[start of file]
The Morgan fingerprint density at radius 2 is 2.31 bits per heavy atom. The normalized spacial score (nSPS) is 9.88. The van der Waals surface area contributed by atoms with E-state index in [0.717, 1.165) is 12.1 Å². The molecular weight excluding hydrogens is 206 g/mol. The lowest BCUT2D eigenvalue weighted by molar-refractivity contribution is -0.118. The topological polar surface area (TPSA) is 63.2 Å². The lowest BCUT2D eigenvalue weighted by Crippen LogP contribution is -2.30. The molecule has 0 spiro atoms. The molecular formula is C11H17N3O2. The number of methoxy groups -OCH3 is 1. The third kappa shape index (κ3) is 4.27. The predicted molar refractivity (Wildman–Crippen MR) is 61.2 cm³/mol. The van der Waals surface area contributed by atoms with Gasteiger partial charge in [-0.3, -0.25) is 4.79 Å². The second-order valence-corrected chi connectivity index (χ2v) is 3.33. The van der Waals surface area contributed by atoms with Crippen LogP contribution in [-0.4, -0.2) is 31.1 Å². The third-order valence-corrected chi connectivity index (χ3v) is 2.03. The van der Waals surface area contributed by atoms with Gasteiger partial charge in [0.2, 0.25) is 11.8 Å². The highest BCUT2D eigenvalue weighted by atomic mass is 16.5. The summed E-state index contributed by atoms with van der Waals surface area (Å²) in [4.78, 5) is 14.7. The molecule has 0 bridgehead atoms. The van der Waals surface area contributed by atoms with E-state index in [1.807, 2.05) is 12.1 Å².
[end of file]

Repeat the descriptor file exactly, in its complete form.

The Morgan fingerprint density at radius 2 is 2.31 bits per heavy atom. The normalized spacial score (nSPS) is 9.88. The van der Waals surface area contributed by atoms with E-state index in [0.717, 1.165) is 12.1 Å². The molecular weight excluding hydrogens is 206 g/mol. The lowest BCUT2D eigenvalue weighted by molar-refractivity contribution is -0.118. The topological polar surface area (TPSA) is 63.2 Å². The lowest BCUT2D eigenvalue weighted by Crippen LogP contribution is -2.30. The molecule has 0 spiro atoms. The molecular formula is C11H17N3O2. The number of methoxy groups -OCH3 is 1. The third kappa shape index (κ3) is 4.27. The predicted molar refractivity (Wildman–Crippen MR) is 61.2 cm³/mol. The van der Waals surface area contributed by atoms with Gasteiger partial charge in [-0.3, -0.25) is 4.79 Å². The second-order valence-corrected chi connectivity index (χ2v) is 3.33. The van der Waals surface area contributed by atoms with Crippen LogP contribution in [-0.4, -0.2) is 31.1 Å². The third-order valence-corrected chi connectivity index (χ3v) is 2.03. The van der Waals surface area contributed by atoms with Gasteiger partial charge in [0.2, 0.25) is 11.8 Å². The highest BCUT2D eigenvalue weighted by atomic mass is 16.5. The summed E-state index contributed by atoms with van der Waals surface area (Å²) in [4.78, 5) is 14.7. The molecule has 0 bridgehead atoms. The van der Waals surface area contributed by atoms with E-state index in [1.807, 2.05) is 12.1 Å².